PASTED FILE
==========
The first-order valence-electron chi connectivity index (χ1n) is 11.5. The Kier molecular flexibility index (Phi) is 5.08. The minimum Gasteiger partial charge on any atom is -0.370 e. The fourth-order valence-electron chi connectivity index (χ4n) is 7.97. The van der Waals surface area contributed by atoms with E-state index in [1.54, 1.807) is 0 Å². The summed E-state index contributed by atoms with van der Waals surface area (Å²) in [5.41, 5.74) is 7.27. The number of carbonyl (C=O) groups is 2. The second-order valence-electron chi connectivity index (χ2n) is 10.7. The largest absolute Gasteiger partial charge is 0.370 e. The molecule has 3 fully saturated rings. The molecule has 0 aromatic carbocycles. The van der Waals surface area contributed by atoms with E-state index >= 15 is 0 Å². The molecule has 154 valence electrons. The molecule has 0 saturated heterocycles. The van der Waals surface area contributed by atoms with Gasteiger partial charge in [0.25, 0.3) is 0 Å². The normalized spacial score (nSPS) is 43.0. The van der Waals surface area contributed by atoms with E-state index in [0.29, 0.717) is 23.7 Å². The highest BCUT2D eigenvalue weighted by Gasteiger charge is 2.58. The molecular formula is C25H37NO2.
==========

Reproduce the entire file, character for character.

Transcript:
The first-order valence-electron chi connectivity index (χ1n) is 11.5. The Kier molecular flexibility index (Phi) is 5.08. The minimum Gasteiger partial charge on any atom is -0.370 e. The fourth-order valence-electron chi connectivity index (χ4n) is 7.97. The van der Waals surface area contributed by atoms with E-state index in [1.54, 1.807) is 0 Å². The summed E-state index contributed by atoms with van der Waals surface area (Å²) in [5.41, 5.74) is 7.27. The number of carbonyl (C=O) groups is 2. The second-order valence-electron chi connectivity index (χ2n) is 10.7. The largest absolute Gasteiger partial charge is 0.370 e. The molecule has 3 fully saturated rings. The molecule has 0 aromatic carbocycles. The van der Waals surface area contributed by atoms with E-state index >= 15 is 0 Å². The molecule has 154 valence electrons. The molecule has 0 saturated heterocycles. The van der Waals surface area contributed by atoms with Gasteiger partial charge in [0.25, 0.3) is 0 Å². The normalized spacial score (nSPS) is 43.0. The van der Waals surface area contributed by atoms with E-state index in [0.29, 0.717) is 23.7 Å². The highest BCUT2D eigenvalue weighted by Gasteiger charge is 2.58. The molecular formula is C25H37NO2.